For that reason and the combination of the ones above, the Rockies are going to be flirting dangerously close to their first 100-loss season in franchise history all year long. They’re going to have to scrape some games out and claw out of some series sweeps like we saw yesterday. Most importantly, they’ve got to find their swings on the road. A 4-22 road record while hitting .197 has 100-loss team written all over it.
What do you think? Will the Rockies scrape out 63 wins or is this team destined to be the all-time worst Rockies team? Does a 100-loss record even matter to you as a fan? Should it matter to the players? Vent down below.
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Hey look, national coverage of how bad the Rockies have been. Thats uhh... great?
We all know how bad the Rockies have been on the road but it actually reached an unprecedented level before Sunday’s win. Now at 4-22, it’s not any prettier but it could help the Rockies avoid a historically awful season. The all-time worst road record is held by the 1935 Boston Braves who went 13-65. To avoid that, the Rockies will need to win 11 or 12 more road games this season.
Inspired by Joshua Fuentes’, name change, Patrick Saunders discusses some of the best all-time baseball nicknames. Personally, I think some of the best current nicknames are “Sho Time” (Shohei Ohtani), “Thor” (Noah Syndergaard) and Brandon Belt’s “The Baby Giraffe.” I’d probably also throw “El Cangrejo” in there too because who doesn’t love Raimel Tapia?
Kevin Larson breaks down why its a good idea for the Rockies to hold off on dealing their all-star shortstop, at least until after the all-star game. It’s specifically his injury that could now change the timing of a possible Trevor Story trade.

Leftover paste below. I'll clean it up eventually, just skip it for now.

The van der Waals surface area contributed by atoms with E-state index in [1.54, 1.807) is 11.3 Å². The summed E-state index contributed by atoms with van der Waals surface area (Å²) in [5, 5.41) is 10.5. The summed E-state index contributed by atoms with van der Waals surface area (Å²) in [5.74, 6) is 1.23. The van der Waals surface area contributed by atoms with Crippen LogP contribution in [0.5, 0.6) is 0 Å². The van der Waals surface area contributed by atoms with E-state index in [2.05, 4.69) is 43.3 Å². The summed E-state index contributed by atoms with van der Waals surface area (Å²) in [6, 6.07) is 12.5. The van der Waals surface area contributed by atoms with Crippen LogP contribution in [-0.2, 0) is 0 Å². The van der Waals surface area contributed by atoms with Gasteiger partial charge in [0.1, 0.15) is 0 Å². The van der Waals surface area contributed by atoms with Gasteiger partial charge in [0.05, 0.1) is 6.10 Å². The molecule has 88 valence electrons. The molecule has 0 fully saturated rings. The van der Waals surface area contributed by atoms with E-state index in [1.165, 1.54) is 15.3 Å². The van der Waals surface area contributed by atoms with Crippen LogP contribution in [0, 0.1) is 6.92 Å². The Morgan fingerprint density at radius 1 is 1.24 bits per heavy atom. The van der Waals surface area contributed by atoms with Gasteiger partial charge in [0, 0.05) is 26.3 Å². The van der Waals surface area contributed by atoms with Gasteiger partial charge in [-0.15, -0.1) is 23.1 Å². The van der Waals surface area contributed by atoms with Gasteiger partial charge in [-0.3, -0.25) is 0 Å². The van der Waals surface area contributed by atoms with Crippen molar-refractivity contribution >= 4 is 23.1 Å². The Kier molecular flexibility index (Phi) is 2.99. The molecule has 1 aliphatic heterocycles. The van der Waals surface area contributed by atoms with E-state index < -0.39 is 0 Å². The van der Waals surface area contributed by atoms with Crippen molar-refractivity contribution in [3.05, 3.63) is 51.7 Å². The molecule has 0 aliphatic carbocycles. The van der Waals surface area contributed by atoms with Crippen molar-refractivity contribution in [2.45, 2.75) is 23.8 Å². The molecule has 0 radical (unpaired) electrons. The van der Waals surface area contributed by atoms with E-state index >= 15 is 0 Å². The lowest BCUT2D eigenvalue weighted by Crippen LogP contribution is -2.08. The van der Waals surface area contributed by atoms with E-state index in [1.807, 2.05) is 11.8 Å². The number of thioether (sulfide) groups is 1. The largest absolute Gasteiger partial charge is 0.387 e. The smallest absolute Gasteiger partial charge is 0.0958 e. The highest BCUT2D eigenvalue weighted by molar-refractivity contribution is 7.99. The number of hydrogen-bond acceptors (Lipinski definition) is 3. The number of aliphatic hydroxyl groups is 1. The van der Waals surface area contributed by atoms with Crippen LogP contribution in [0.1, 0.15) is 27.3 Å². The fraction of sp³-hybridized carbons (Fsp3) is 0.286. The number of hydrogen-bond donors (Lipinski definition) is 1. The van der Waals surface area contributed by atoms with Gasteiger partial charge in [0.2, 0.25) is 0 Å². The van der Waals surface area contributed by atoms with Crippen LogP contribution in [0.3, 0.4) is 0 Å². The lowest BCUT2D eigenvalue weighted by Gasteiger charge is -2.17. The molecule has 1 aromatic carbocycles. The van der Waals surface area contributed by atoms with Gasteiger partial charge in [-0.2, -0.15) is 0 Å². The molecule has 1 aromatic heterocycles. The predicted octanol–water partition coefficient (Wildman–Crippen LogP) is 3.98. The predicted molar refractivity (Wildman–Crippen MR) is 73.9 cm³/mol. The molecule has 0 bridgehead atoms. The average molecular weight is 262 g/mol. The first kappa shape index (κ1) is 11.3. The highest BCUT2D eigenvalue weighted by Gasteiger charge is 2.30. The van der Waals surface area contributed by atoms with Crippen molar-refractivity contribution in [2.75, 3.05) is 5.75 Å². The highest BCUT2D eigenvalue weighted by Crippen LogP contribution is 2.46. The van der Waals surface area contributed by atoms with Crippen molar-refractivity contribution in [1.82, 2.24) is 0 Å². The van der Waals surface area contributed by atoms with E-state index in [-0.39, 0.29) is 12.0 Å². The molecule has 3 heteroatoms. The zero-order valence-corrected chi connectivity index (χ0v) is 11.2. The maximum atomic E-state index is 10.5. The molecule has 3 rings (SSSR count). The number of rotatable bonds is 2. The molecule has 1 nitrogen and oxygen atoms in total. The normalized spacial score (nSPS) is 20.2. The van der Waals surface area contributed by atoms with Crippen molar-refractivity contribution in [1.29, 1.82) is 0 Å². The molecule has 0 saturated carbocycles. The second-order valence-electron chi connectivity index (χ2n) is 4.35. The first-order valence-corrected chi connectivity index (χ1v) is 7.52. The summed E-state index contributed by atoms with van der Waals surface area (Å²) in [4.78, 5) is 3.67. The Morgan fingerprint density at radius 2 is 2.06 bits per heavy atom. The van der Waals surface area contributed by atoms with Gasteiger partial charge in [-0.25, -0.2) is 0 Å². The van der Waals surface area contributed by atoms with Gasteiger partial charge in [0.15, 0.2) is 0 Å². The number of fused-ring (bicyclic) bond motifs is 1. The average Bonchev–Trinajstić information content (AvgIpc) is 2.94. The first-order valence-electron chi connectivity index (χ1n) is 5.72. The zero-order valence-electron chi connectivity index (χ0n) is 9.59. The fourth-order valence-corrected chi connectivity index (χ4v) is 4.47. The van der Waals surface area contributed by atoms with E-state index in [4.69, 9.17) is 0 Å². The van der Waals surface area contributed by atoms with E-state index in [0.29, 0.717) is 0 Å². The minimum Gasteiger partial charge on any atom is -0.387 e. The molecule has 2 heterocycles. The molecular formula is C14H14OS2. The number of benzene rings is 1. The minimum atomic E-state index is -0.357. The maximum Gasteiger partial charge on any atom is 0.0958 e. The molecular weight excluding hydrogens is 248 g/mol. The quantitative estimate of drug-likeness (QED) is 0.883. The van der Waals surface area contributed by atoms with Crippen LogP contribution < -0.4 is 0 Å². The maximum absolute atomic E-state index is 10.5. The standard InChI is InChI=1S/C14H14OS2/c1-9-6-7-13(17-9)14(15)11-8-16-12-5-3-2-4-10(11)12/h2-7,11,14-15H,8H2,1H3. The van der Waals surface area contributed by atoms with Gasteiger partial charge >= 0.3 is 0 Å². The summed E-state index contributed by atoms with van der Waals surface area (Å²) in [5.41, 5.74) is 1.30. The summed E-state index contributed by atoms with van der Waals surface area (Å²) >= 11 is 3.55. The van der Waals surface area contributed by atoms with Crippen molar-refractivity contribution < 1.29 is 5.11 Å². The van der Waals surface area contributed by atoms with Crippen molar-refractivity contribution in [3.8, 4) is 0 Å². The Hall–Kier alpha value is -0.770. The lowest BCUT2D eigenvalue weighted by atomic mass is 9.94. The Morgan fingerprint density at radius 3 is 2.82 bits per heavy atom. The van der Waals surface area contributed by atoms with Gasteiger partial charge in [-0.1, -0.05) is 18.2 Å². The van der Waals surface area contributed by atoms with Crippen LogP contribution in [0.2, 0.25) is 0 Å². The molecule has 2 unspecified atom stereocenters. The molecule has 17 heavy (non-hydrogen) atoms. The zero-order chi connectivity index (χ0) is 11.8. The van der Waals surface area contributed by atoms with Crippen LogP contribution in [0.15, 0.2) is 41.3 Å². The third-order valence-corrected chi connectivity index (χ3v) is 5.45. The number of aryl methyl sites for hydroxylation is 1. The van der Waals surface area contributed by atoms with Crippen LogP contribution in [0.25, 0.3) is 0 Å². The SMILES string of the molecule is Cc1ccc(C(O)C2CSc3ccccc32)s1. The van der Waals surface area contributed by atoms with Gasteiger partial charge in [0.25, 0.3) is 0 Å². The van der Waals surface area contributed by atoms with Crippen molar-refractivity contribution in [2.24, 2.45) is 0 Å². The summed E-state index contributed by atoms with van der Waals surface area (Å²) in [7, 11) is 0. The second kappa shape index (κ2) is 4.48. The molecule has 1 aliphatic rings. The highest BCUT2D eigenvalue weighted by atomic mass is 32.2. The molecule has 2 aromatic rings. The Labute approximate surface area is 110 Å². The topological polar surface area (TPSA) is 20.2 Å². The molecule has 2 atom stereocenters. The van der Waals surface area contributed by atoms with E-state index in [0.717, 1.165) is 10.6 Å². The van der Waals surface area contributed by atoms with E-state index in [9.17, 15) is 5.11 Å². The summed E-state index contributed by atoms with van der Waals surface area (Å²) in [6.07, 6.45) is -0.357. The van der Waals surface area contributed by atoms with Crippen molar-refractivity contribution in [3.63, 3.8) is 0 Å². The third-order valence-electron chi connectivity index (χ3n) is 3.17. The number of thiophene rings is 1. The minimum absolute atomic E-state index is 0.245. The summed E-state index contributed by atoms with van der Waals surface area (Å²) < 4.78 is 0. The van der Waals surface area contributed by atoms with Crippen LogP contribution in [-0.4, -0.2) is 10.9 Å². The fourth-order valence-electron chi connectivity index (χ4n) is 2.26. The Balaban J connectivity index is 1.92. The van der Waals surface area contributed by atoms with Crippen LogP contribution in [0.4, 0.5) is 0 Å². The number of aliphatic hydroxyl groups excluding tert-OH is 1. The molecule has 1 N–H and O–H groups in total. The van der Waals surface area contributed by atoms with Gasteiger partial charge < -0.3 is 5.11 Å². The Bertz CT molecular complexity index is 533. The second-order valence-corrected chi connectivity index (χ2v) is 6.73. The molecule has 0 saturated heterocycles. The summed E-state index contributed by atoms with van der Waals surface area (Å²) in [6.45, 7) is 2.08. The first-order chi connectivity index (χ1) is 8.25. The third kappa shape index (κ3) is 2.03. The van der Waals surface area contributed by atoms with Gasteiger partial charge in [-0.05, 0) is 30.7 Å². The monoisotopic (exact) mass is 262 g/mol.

On the farm
The Albuquerque Isotopes did their best Rockies impression yesterday and only recorded one hit in a road loss to the Sugar Land Skeeters. That hit came from outfielder Wynton Bernard who has been one of best hitters the Isotopes have had so far this season, slashing .323/.371/.538. Starter Dereck Rodriguez really struggled and gave up six runs in just 2 1⁄3 innings while walking seven batters and hitting two of them.
The Yard Goats continued the road shutout trend within the organization and lost to the Portland Sea Dogs. Shortstop Coco Montes stayed hot and went 2-for-4 and now has an OPS of .825 through 83 at-bats. Starter Frank Duncan pitched a nice game with three unearned runs given up in five innings. The defense for the Yard Goats was to fault for four of the Sea Dog’s five runs due to four different errors.
The Spokane Indians saw how much everyone else in the organization was struggling to hit on the road and felt left out so they also only recorded two hits. Starter Ryan Feltner threw six shutout innings with seven strikeouts but it was the offense that could could not string together hits. The Indians left eight men on base and went 0-for-6 with RISP.
The Fresno Grizzlies could only put up one run but did have seven hits in a loss to the Inland Empire 66ers. The lone run scored came on a Joe Aelitis solo home run in the seventh. Zac Veen and Mateo Gil both went 1-for-4 but as a team the Grizzlies went 0-for-7 with RISP. Not a good day throughout the organization.